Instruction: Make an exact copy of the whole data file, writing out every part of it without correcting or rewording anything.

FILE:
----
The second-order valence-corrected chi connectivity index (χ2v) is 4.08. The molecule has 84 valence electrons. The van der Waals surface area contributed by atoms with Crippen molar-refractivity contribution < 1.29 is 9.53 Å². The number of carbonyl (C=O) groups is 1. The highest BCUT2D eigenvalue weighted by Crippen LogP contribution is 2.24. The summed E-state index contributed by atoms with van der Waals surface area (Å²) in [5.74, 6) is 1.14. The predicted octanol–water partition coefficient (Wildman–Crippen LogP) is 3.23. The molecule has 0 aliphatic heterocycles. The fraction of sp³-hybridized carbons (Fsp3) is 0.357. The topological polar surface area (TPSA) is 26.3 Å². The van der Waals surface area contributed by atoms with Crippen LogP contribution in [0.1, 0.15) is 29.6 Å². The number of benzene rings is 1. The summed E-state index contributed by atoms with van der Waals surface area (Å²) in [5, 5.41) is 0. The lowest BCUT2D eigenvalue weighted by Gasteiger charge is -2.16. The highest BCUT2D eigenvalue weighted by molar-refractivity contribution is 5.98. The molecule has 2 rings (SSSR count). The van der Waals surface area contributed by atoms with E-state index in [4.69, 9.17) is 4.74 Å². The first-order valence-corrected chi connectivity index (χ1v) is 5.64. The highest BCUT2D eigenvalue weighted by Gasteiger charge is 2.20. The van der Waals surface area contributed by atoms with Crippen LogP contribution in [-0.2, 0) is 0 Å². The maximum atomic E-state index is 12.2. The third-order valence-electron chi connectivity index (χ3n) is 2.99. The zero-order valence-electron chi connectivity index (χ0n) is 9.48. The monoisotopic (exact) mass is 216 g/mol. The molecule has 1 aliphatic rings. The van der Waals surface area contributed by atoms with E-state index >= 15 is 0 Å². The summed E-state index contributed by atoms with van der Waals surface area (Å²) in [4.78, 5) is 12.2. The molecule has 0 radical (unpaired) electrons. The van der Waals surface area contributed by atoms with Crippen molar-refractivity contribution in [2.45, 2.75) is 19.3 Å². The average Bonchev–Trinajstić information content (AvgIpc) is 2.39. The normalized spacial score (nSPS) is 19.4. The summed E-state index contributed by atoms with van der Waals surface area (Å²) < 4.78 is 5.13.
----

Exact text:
The second-order valence-corrected chi connectivity index (χ2v) is 4.08. The molecule has 84 valence electrons. The van der Waals surface area contributed by atoms with Crippen molar-refractivity contribution < 1.29 is 9.53 Å². The number of carbonyl (C=O) groups is 1. The highest BCUT2D eigenvalue weighted by Crippen LogP contribution is 2.24. The summed E-state index contributed by atoms with van der Waals surface area (Å²) in [5.74, 6) is 1.14. The predicted octanol–water partition coefficient (Wildman–Crippen LogP) is 3.23. The molecule has 0 aliphatic heterocycles. The fraction of sp³-hybridized carbons (Fsp3) is 0.357. The topological polar surface area (TPSA) is 26.3 Å². The van der Waals surface area contributed by atoms with Crippen LogP contribution in [0.1, 0.15) is 29.6 Å². The number of benzene rings is 1. The summed E-state index contributed by atoms with van der Waals surface area (Å²) in [5, 5.41) is 0. The lowest BCUT2D eigenvalue weighted by Gasteiger charge is -2.16. The highest BCUT2D eigenvalue weighted by molar-refractivity contribution is 5.98. The molecule has 2 rings (SSSR count). The van der Waals surface area contributed by atoms with E-state index in [4.69, 9.17) is 4.74 Å². The first-order valence-corrected chi connectivity index (χ1v) is 5.64. The highest BCUT2D eigenvalue weighted by Gasteiger charge is 2.20. The van der Waals surface area contributed by atoms with Crippen LogP contribution in [-0.2, 0) is 0 Å². The maximum atomic E-state index is 12.2. The third-order valence-electron chi connectivity index (χ3n) is 2.99. The zero-order valence-electron chi connectivity index (χ0n) is 9.48. The monoisotopic (exact) mass is 216 g/mol. The molecule has 1 aliphatic rings. The van der Waals surface area contributed by atoms with E-state index >= 15 is 0 Å². The summed E-state index contributed by atoms with van der Waals surface area (Å²) in [4.78, 5) is 12.2. The molecule has 0 radical (unpaired) electrons. The van der Waals surface area contributed by atoms with Crippen molar-refractivity contribution in [2.45, 2.75) is 19.3 Å². The average Bonchev–Trinajstić information content (AvgIpc) is 2.39. The normalized spacial score (nSPS) is 19.4. The summed E-state index contributed by atoms with van der Waals surface area (Å²) < 4.78 is 5.13.